Friday, March 29, 2013

Letter to a Stranger: Gay Marriage Edition



Cross posted at nomorestrangers.org.

This is a private message I sent to a friend's friend on Facebook at his request. The thread was pretty Mormon-y, and so is my response. The context: you can't be Mormon and support gay marriage. My argument: yes you freaking can.

Also, in this post, I admit to the most shameful thing I've ever done. I've been keeping it a secret because I'm so terribly remorseful about it. It has been weighing on my conscience for nearly five years. I feel that in order to make restitution (and to not be a hypocrite), I need to confess. To my gay friends and family, I am deeply, deeply sorry. I made a mistake.

Hi Stranger,

I support gay marriage because while unions between a man and woman (or a man and several women as some have and many still believe) may be ecclesiastically sanctioned, what our society views as marriage is socially constructed. My marriage with my husband as it is recognized by the state allows certain privileges—like hospital visits and health benefits—but it ends at death. My temple sealing involves many more promises, but does not necessarily help me pay for my health care. My point is, the temporal and the divine can meet in places, but are generally two separate realms, especially for people who have different understandings of divinity. It seems morally wrong to say that I deserve the right to use my husband's health benefits, I deserve the right to visit my dying husband in the hospital, but that my gay friends and family should not enjoy similar basic civil rights.

I sustain the LDS church leaders because I believe they are doing their best to further God's work on Earth. I do not think they are perfect, because no humans are. To sustain means to support, not necessarily to agree with. In fact, I've read several biographies that document major disagreements between the brethren, even regarding "doctrinal" issues like the priesthood ban. (I put doctrinal in quotes because, according to David O. McKay, the priesthood ban was a policy issue, not a doctrinal one.) Recently, the LDS church changed its position on homosexuality, asserting that people do NOT choose their homosexual orientation. This is a major shift. 

I believe the leaders of the LDS church are good people who are also entitled to opinions and personal revelation, just like I am. The inspiration I've received for myself is to support gay marriage. I live in California. I agonized over how to vote on Proposition 8. Ed note: To my non-Mormon friends, this might seem silly. Vote how you want to, right? But institutional pressure looms large in a church like mine and situations like these are presented as tests. I went into the voting booth having convinced myself that Proposition 8 was some sort of trial of my faith and obedience, as if GAY MARRIAGE had anything to do with me, a straight, married woman. When it came down to it, I voted "yes" in order to be obedient, and as I walked out of the booth, I could not control my weeping. My heart, my guts, my instincts all told me I had chosen incorrectly. I truly believe I should have voted "no" on Proposition 8.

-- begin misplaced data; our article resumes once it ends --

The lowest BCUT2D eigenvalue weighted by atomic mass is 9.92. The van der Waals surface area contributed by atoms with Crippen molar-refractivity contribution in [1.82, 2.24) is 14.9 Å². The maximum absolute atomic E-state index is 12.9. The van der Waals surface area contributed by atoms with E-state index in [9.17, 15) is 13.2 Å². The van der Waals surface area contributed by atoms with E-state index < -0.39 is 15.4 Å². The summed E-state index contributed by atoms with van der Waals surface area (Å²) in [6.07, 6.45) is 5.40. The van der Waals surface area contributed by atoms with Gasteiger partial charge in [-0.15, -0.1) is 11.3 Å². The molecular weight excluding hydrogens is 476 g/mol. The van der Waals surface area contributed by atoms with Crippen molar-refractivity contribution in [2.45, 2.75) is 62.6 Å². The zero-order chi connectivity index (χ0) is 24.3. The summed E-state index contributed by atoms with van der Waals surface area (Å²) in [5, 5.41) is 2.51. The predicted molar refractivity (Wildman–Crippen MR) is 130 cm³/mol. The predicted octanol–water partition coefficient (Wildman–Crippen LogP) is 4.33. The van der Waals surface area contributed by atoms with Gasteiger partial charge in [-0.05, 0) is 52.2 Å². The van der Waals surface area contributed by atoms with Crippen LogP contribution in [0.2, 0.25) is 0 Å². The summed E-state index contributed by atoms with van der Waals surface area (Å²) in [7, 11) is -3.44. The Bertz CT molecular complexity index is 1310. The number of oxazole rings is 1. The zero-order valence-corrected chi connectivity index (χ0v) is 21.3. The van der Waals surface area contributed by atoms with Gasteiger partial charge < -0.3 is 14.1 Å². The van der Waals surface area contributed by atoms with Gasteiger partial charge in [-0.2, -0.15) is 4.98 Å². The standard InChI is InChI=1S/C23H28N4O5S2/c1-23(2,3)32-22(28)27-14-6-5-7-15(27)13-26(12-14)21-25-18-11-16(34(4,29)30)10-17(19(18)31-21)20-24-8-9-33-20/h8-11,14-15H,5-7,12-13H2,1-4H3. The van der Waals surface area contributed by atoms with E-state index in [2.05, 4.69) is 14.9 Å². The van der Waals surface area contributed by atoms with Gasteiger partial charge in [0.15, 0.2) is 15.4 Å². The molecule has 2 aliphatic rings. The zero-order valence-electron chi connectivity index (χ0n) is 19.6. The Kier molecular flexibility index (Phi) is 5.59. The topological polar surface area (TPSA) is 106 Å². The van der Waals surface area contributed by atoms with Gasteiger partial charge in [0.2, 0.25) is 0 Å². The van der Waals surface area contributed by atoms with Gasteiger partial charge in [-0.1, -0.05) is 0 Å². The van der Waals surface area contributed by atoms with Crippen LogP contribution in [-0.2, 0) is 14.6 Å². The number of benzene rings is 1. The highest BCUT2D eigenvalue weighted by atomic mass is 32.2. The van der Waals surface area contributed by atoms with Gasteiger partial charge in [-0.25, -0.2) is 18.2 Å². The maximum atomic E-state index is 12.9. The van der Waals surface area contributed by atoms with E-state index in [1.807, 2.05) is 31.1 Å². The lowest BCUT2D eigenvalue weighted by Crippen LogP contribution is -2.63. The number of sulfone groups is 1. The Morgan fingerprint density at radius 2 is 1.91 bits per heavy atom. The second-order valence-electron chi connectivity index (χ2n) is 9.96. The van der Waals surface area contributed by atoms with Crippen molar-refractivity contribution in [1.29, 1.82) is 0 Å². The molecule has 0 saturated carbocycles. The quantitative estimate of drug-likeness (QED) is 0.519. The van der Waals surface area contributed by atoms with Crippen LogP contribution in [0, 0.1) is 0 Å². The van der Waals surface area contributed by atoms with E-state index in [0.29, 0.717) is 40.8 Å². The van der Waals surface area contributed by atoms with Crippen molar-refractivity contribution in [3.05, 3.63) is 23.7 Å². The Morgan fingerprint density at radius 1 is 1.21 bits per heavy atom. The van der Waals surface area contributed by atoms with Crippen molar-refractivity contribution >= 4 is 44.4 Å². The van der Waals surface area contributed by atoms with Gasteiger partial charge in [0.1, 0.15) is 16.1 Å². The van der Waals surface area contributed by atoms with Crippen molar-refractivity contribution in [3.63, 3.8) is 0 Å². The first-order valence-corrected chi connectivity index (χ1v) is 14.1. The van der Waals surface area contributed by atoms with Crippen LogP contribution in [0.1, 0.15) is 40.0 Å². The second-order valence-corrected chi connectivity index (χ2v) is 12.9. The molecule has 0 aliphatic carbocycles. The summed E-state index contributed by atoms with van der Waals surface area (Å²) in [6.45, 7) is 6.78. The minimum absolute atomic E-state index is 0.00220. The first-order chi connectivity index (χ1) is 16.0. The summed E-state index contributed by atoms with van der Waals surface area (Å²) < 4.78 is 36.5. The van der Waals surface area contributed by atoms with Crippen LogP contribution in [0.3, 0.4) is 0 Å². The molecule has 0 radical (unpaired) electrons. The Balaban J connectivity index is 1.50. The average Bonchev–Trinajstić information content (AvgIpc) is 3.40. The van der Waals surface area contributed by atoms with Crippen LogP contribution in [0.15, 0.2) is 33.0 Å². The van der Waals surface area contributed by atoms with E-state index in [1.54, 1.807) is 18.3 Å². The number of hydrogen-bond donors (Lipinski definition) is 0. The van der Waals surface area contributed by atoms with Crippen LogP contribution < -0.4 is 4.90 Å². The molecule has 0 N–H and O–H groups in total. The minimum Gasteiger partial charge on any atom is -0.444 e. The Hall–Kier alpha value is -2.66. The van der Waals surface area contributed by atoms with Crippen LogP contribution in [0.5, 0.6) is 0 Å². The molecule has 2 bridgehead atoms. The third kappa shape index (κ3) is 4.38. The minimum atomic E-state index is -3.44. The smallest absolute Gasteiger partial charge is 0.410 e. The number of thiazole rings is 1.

When I went in for my temple recommend interview, I told my ecclesiastical leaders where I stand on gay marriage. They *still* issued me a recommend. That's why I find statements that suggest I'm not worthy, or that I'm somehow being dishonest by calling myself a Mormon and sustaining my leaders, so unbelievably hurtful.

I respect your right and privilege to receive your own inspiration. I believe you practice your religion with integrity. I hope you can do the same for me. 

Sincerely,

Me                                                                                     

4 comments:

Hilary said...

Yay Gretta! Agreed.

Dean said...

Thank you. As a gay former member of the church I appreciate the thought you put into your post. I try hard to respect the opinions of my many Mormon and Baptist friends (I am from Utah but live in NC) who disagree with my desire to marry the man who I love. It gets very difficult when they refuse to read about separation of church and state and rely soley on "the Prophet says," "the Bible says," or "it's a choice and you chose wrong."

elliespen said...

This issue always makes me think of A Man for All Seasons (you know, because I'm a nerd like that). There's a scene where his friends are trying to pressure Sir Thomas More into taking the oath regarding the King's marriage situation, and the following exchange takes place:

Duke of Norfolk: Oh, confound all this. I'm not a scholar, I don't know whether the marriage was lawful or not, but dammit, Thomas, look at these names! Why can't you do as I did and come with us, for fellowship!
Sir Thomas More: And when we die, and you are sent to heaven for doing your conscience, and I am sent to hell for not doing mine, will you come with me, for fellowship?

I think this applies equally well to both sides of the issue. Too often the choice is painted as choosing between being an apostate and being a hate criminal (is that a thing? You know what I mean), when I think that mostly it's about doing (or voting) your conscience and giving other people the respect to do or vote their own conscience without assuming that they're going to hell (or that they hate everybody) if their conscience doesn't direct them the same way yours does.

Zen Mama said...

I could not have been happier with my inability to vote than during that election. My heart was troubled as well. Thanks for sharing this.